Extends Your Team
When organizations struggle with bandwidth, whether due to losing a staff member or having a special initiative come up, outsourcing gives them the flexibility to extend their team exactly when and where they need it.
When Mayes connected with Big Buzz to assist Trilogy and NAMI, he felt like he could treat our team like a part of those organizations. “All the things you’d expect a development professional to do within an organization with the resources—joining with Big Buzz was like bringing that component on board,” Mayes said. “It’s like hiring that resource to your organization. Everything from collecting and soliciting silent auction items to menus, they can do it all.” Dedicated, hands-on assistance is key at a time when organizations can’t find the right person, don’t have time to recruit and hire someone, or don’t need or can’t afford full-time help.
Petersen noted the value of Big Buzz’s consistent presence. Even when a long-term Glenkirk staff member transitioned, that consistency meant there wasn’t any discernible disruption to its donor base, which is important for keeping donors engaged year-over-year. “The amount of intelligence [Big Buzz] brings to the table from a marketing, PR, and execution perspective is vastly superior to what we do on the ongoing hiring ‘merry-go-round’ that happens especially in development… With Big Buzz, that relationship is there for the long-term and the competency and intelligence that is delivered through that channel is consistent,” he said.
In another instance, Youth and Family Counseling (YFC) wanted to produce a regular newsletter for stakeholders. “We don’t have the bandwidth to actually do the design and prepare it for print. We are a small shop… We’re thinly resourced,” said Mike Bates, Director of Advancement and Strategic Gift Initiatives at YFC. “It’s something we need to do, but we don’t have the bandwidth to handle it internally.” Calling on Big Buzz gives YFC the resources to execute this crucial part of their development outreach.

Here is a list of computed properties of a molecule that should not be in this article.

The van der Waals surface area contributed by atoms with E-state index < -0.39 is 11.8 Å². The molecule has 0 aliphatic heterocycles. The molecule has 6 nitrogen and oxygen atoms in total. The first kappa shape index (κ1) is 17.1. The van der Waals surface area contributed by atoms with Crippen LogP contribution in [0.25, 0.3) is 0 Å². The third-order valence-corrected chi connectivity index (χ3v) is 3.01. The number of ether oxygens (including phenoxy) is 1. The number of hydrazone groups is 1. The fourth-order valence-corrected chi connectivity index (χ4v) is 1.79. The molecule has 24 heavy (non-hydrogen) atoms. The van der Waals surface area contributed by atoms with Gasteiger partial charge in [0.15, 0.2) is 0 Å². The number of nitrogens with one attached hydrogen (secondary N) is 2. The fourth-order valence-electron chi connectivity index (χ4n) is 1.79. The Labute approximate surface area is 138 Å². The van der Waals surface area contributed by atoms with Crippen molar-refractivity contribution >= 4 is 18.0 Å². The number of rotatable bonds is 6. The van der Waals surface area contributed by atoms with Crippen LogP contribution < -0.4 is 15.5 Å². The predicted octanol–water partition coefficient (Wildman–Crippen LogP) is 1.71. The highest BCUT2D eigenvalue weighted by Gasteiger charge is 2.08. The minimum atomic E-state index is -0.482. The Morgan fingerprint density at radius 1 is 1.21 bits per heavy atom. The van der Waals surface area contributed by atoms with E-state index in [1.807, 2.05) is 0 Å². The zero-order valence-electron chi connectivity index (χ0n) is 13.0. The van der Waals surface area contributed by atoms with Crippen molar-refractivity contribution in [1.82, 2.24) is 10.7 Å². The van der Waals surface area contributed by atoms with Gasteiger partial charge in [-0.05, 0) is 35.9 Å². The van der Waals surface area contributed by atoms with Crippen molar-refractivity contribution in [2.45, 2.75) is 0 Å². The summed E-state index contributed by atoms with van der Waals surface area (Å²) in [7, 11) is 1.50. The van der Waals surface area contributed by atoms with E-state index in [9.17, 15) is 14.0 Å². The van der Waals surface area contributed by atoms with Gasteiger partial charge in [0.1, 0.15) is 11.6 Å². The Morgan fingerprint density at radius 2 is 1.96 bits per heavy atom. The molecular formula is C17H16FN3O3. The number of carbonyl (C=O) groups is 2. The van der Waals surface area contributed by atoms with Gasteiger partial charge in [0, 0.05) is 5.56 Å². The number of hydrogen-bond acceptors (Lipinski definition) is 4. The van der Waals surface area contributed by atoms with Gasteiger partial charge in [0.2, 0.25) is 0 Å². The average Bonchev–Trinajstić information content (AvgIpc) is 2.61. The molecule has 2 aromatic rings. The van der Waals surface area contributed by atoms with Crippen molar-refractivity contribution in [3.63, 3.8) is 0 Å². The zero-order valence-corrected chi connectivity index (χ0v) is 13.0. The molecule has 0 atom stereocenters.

Produces Positive Results
Because the organizations leaned into outsourcing, Mayes said the Trilogy and NAMI events saw great success. Trilogy’s galas were attended by several hundred guests each year, and the NAMI conference was “very successful, one of the better ones the organization had had.”
YFC has also received positive anecdotal feedback from donors and stakeholders. “People will occasionally mention the newsletter—’oh, we got it and we liked the story’—whatever we’re featuring. We include a business-reply envelope though it’s not really a fundraising piece—we get a few contributions—but the purpose is to get us out in front of our stakeholders with a hard-copy newsletter three times a year,” Bates said. Outsourcing allows YFC to consistently communicate with stakeholders in a way that would be noticeably missed if the organization stopped producing and distributing the newsletter.
Ultimately, investing in outsourcing can reap positive results—quantifiable, anecdotal, or a bit of both. With outsourcing, nonprofits gain efficiencies in time and cost, allowing them to maximize these precious resources—and reinvest the savings—in the best, most impactful way.